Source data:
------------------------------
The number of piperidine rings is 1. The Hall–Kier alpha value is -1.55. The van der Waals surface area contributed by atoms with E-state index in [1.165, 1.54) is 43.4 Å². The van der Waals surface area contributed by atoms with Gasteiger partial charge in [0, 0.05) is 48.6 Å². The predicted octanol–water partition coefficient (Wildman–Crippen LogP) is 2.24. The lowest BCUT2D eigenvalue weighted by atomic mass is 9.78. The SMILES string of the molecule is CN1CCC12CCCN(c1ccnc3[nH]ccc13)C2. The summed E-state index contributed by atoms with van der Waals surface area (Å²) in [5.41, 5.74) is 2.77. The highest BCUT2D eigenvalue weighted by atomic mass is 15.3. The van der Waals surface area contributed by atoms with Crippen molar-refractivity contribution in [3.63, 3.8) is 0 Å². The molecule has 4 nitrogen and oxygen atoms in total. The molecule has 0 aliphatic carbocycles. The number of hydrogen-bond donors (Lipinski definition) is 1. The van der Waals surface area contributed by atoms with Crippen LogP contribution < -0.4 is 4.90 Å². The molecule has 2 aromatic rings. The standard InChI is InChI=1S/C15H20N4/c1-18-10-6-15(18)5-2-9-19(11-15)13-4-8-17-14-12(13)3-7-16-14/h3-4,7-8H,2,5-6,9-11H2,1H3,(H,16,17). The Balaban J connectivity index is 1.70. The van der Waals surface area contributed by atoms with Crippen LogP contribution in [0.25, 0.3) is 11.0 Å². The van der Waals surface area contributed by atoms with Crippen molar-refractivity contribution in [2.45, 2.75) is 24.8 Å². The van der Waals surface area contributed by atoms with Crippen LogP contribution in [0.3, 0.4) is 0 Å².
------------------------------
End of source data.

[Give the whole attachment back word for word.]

The number of piperidine rings is 1. The Hall–Kier alpha value is -1.55. The van der Waals surface area contributed by atoms with E-state index in [1.165, 1.54) is 43.4 Å². The van der Waals surface area contributed by atoms with Gasteiger partial charge in [0, 0.05) is 48.6 Å². The predicted octanol–water partition coefficient (Wildman–Crippen LogP) is 2.24. The lowest BCUT2D eigenvalue weighted by atomic mass is 9.78. The SMILES string of the molecule is CN1CCC12CCCN(c1ccnc3[nH]ccc13)C2. The summed E-state index contributed by atoms with van der Waals surface area (Å²) in [5.41, 5.74) is 2.77. The highest BCUT2D eigenvalue weighted by atomic mass is 15.3. The van der Waals surface area contributed by atoms with Crippen molar-refractivity contribution in [3.63, 3.8) is 0 Å². The molecule has 4 nitrogen and oxygen atoms in total. The molecule has 0 aliphatic carbocycles. The number of hydrogen-bond donors (Lipinski definition) is 1. The van der Waals surface area contributed by atoms with Crippen LogP contribution < -0.4 is 4.90 Å². The molecule has 2 aromatic rings. The standard InChI is InChI=1S/C15H20N4/c1-18-10-6-15(18)5-2-9-19(11-15)13-4-8-17-14-12(13)3-7-16-14/h3-4,7-8H,2,5-6,9-11H2,1H3,(H,16,17). The Balaban J connectivity index is 1.70. The van der Waals surface area contributed by atoms with Crippen LogP contribution in [0.25, 0.3) is 11.0 Å². The van der Waals surface area contributed by atoms with Crippen molar-refractivity contribution in [2.45, 2.75) is 24.8 Å². The van der Waals surface area contributed by atoms with Crippen LogP contribution in [0.3, 0.4) is 0 Å².